We were so blessed to spend part of Spring Break at Ben’s family cabin outside of Denver. We were there for 6 days and had a lovely time, even if the little boys were struggling to sleep between runny noses and the altitude. It is such a joy to be able to share this cabin with our kids. Ben’s family has old films of the cabin being built by his great-grandparents and their children. The cabin has since been expanded upon, improved and maintained by the whole extended family. It is a work of art and a bit of a historical record for the family.
Nothing happens by coincidence and I am unsurprised that before arriving at the cabin, I wasn’t sure what to talk about for this week’s video. I was drawn to the conversation Jesus has with His disciples at the start of the reading about whose sin caused the man’s blindness – his or his parents? This tied into a question I reflected upon in my Bible Study about generational sin. Then, I found myself at this generational cabin. The generations it is, even if it can be an uncomfortable topic.
We know, as Jesus tells us, that afflictions like blindness are not caused by a family member’s sinfulness. Children do not receive the spiritual punishment that their parents or grandparents earned through their wrong choices. We do, however, still pass on many things from one generation to the next. These can be big, serious things, like alcoholism, mental health struggles, perfectionism, abuse, gambling. They can be littler things like leaving dishes on the counter, staying up late reading, sleeping past alarms, forgetting to water plants, etc. They can be fantastic things like diligence in going to Mass each week, following the Lenten fasts, cleaning up each night before bed, having a prayer routine, putting clothes away once they are folded, calling parents, grandparents, and other family members on a regular basis, etc. I’m sure you have come up with some of your own ideas.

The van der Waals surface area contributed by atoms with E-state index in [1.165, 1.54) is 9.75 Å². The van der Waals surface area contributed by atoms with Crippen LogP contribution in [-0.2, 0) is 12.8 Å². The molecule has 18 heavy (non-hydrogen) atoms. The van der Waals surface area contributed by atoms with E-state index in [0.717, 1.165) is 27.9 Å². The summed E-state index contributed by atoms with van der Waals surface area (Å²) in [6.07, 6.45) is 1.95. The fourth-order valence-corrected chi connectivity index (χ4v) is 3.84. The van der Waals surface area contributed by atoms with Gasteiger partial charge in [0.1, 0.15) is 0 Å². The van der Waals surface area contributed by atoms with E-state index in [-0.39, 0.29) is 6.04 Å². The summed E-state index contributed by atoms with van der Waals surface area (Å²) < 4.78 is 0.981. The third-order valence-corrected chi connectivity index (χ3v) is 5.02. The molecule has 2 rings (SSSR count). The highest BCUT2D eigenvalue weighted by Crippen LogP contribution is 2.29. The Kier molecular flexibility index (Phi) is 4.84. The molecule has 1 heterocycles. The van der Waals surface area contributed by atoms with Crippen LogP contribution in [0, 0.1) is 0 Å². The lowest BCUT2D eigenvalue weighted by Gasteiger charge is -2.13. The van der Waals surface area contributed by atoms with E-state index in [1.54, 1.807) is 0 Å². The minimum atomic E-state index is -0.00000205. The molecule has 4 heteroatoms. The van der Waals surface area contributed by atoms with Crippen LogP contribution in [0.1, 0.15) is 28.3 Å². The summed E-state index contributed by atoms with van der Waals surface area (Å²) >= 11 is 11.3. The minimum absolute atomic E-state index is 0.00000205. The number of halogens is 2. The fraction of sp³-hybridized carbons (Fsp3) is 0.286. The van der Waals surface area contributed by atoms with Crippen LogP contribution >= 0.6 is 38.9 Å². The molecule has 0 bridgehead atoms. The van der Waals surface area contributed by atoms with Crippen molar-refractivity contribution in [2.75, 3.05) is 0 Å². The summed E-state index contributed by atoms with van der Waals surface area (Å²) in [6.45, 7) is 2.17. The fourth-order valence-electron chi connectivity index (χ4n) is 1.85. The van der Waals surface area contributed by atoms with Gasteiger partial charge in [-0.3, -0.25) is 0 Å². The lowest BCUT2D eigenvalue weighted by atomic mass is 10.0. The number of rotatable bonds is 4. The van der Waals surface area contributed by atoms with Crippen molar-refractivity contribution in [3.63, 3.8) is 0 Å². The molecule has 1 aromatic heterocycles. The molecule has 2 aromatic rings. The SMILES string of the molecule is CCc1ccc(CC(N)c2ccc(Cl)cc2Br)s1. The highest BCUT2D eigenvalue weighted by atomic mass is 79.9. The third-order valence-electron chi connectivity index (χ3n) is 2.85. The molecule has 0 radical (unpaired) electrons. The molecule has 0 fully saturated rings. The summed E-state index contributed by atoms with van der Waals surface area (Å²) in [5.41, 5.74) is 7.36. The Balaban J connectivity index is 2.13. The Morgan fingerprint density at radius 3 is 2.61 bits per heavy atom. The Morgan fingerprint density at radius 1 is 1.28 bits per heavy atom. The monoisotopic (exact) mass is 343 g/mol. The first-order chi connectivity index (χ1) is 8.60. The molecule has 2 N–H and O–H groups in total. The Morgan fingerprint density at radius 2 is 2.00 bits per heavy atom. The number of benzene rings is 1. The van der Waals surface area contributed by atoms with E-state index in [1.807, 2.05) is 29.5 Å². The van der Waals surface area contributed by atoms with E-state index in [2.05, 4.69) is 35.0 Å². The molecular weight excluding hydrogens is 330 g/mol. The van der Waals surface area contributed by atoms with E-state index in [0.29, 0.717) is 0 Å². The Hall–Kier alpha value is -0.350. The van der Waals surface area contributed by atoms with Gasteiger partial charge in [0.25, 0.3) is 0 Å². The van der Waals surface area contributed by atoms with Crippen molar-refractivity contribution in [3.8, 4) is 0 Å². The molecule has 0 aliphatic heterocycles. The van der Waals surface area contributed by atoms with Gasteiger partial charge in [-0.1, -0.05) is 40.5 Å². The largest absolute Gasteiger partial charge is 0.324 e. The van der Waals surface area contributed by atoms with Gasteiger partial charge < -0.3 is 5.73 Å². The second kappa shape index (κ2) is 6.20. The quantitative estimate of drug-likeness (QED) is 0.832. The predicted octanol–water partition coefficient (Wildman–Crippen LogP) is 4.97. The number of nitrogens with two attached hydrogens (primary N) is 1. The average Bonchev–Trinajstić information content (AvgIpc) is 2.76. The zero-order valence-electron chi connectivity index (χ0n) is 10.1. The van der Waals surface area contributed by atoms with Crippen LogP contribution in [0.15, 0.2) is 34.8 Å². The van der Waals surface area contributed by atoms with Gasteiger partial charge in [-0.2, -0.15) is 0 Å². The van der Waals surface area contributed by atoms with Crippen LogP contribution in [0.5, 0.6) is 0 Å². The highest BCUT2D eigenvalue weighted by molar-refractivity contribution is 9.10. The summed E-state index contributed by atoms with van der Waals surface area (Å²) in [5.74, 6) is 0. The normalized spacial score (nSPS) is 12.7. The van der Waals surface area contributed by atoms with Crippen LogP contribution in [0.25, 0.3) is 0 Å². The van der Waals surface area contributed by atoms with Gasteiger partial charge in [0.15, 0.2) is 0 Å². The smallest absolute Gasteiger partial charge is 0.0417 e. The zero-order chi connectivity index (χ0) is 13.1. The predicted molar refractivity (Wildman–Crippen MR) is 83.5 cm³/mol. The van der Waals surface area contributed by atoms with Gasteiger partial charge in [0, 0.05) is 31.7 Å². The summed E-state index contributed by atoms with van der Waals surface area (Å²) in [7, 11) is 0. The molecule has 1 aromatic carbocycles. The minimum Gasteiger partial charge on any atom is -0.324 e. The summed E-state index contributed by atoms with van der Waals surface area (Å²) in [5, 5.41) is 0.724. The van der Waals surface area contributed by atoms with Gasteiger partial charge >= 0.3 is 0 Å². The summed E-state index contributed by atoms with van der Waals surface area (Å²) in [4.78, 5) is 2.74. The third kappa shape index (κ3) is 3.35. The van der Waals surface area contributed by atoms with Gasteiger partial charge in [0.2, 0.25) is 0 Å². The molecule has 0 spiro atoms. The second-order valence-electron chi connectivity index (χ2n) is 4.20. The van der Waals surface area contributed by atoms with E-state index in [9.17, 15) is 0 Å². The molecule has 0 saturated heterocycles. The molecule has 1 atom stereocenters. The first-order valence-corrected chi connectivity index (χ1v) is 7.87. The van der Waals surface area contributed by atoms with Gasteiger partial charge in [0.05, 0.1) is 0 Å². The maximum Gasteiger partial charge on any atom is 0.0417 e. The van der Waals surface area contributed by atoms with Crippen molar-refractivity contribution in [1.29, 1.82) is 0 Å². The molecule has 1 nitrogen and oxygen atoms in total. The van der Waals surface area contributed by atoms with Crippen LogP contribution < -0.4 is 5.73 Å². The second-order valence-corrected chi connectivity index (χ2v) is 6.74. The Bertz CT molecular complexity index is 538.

In the nature vs. nurture conversation, there’s a lot to be said for the nurture side of things. We receive a lot. We give a lot. This then begs the following questions:
- What have I received that I appreciate, use, and has helped me become a better person?
- What do I wish I hadn’t received?
- What have I given to my children, nieces, nephews, coworkers, or friends?
- How is what I am giving helping them grow in holiness?
As if this wasn’t enough, while I was recording I found myself starting to veer off this topic of generational sins and gifts and reflecting on the cause Jesus gives for the man’s blindness:
Neither he nor his parents sinned; it is so that the works of God might be made visible through him.John 9:3
The suffering isn’t a punishment. That’s almost as hard to swallow as the notion of generational sin.
As humans, we like cause and effect. X leads to Y. There was a sin, a consequence follows. Wrongdoing is followed by negative consequences, i.e. suffering. The Jewish people had experienced this many, many times. The people refused to enter Canaa and none of that generation was allowed to enter the promised land. Their descendants had to wander in the desert as the consequence of their disobedience (See Numbers 13-14 for the story). The same thing happens when the Kingdoms of Israel and Judah are overrun and taken into exile. The people rebelled against God, forgetting their side of the covenant. As a consequence, they and their children suffered.
Jesus tells us this type of transactional causes for suffering no longer rules the world. He has come, and He bears the punishment for all of our sins. For what purpose, then, does suffering occur? Jesus tells us in our Gospel that even suffering can be used for God’s glory. Put another way, I can think of no better answer than this clip from Season 3 of the Chosen. I hope you take the time to watch it, even if you chose these 6 minutes over mine that is linked above.
If suffering is something you struggle with, either your own, someone you know, or a suffering that has been passed through your generational story, I would encourage you to read the book, When You Suffer: Biblical Keys for Hope and Understanding, by Jeff Cavins. It is a beautiful and gentle book about suffering and how the Bible can help us better understand, accept, and then use suffering to participate in God’s plan for our lives.